1) NEA Uses Old Numbers to Support Present Agenda. In order to draw
attention to National Teacher Day (which is tomorrow), the National
Education Association last week released a
lengthy press statement on "five main trends that have emerged over the
past five years." They were that public schoolteachers are the most
experienced and educated ever, that the work of teachers is being
transformed, that the number of teachers leaving the profession is
increasing, that the teaching force is not as diverse as the student body,
and that there are fewer male teachers than in the past.
NEA is to be commended for providing citations to the numerous claims it
makes in its press release, because the footnotes undermine the union's
analysis and recommendations.
Thirty-one statistics in the press release cite the same source: NEA's
Status of the American Public School Teacher, which has a load of
information, but was released in August 2003, describing the status of the
American public school teacher in 2000-01. Comprehensive education
statistics do have a significant lag in reaching the public, but
five-year-old information tells us little about where we are now, and even
less about where we're going.
Even worse, NEA cites a 1998 study on teacher shortages, and a 1996 study on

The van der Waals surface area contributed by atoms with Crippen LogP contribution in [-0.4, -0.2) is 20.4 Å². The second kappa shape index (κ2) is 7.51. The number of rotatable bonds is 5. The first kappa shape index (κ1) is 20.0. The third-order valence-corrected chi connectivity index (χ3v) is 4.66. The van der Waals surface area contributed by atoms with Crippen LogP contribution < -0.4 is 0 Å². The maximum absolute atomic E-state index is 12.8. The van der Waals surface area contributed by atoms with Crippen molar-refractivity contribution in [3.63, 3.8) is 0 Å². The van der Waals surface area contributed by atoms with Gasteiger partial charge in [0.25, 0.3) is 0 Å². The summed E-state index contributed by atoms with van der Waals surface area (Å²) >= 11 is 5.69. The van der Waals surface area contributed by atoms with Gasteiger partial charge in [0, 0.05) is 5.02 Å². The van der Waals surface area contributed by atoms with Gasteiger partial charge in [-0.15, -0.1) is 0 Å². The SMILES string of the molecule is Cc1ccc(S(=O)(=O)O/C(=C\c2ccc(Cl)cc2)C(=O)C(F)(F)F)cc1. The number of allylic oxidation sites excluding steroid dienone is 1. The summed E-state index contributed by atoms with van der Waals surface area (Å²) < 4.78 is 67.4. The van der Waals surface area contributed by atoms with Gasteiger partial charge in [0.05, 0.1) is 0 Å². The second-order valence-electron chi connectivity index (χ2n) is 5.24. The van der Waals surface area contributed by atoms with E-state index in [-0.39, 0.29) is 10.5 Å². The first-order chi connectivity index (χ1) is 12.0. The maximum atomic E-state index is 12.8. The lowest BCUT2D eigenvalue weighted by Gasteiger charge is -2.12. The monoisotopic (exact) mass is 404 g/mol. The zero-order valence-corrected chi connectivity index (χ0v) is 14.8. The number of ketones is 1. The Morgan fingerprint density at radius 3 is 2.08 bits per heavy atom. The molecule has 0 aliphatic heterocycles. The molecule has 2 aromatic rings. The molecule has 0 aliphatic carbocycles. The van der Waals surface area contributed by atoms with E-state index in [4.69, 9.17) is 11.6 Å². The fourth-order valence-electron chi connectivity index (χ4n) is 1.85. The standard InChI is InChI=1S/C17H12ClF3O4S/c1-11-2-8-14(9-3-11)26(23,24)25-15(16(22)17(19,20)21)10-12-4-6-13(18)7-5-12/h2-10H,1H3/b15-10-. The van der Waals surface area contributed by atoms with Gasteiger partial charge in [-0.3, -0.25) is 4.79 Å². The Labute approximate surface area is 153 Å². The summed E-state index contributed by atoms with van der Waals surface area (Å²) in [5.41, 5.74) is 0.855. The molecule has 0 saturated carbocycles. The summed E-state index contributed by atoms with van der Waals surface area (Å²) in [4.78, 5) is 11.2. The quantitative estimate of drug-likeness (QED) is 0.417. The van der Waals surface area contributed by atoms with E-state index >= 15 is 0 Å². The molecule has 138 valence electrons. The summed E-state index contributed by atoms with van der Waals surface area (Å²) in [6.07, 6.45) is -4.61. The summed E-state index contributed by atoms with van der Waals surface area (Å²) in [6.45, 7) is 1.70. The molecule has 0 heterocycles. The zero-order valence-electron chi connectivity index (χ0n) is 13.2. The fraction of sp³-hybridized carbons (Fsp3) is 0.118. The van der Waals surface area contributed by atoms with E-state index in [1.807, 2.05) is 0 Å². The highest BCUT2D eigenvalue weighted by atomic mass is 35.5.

Fortunately, there is newer information on at least some of the topics NEA
addresses, in the form of
Characteristics of Schools, Districts, Teachers, Principals, and School
Libraries in the United States: 2003-04 Schools and Staffing Survey,
released on March 23, 2006 by the National Center for Education Statistics.
Here a few updates of the NEA stats:
* Today's teachers are on average 43 years old (42.5 actually) as NEA
states, but the NCES study reveals that charter school teachers are on
average 38 years old.
* NEA states that "more than half (57%) hold at least a master's degree."
But the newer data show that number is reduced to 48.1 percent in 2003-04. A
majority of teachers hold only a bachelor's degree.
* NEA states that 90 percent of the teaching profession is white. The newer
NCES numbers show that number has been reduced to 83.1 percent, helped along
considerably by charter schools. While 16.7 percent of teachers in
traditional public schools in 2003-04 were members of racial/ethnic
minorities, in charter schools that percentage was 29.8 percent. There is
also a larger percentage of males teaching in charter schools than in
regular public schools (27% vs. 25%).
* NCES is evidently still working on its teacher retention survey, which
hasn't been updated in many years, but does provide a tantalizing statistic.
The average number of teachers dismissed or non-renewed in American public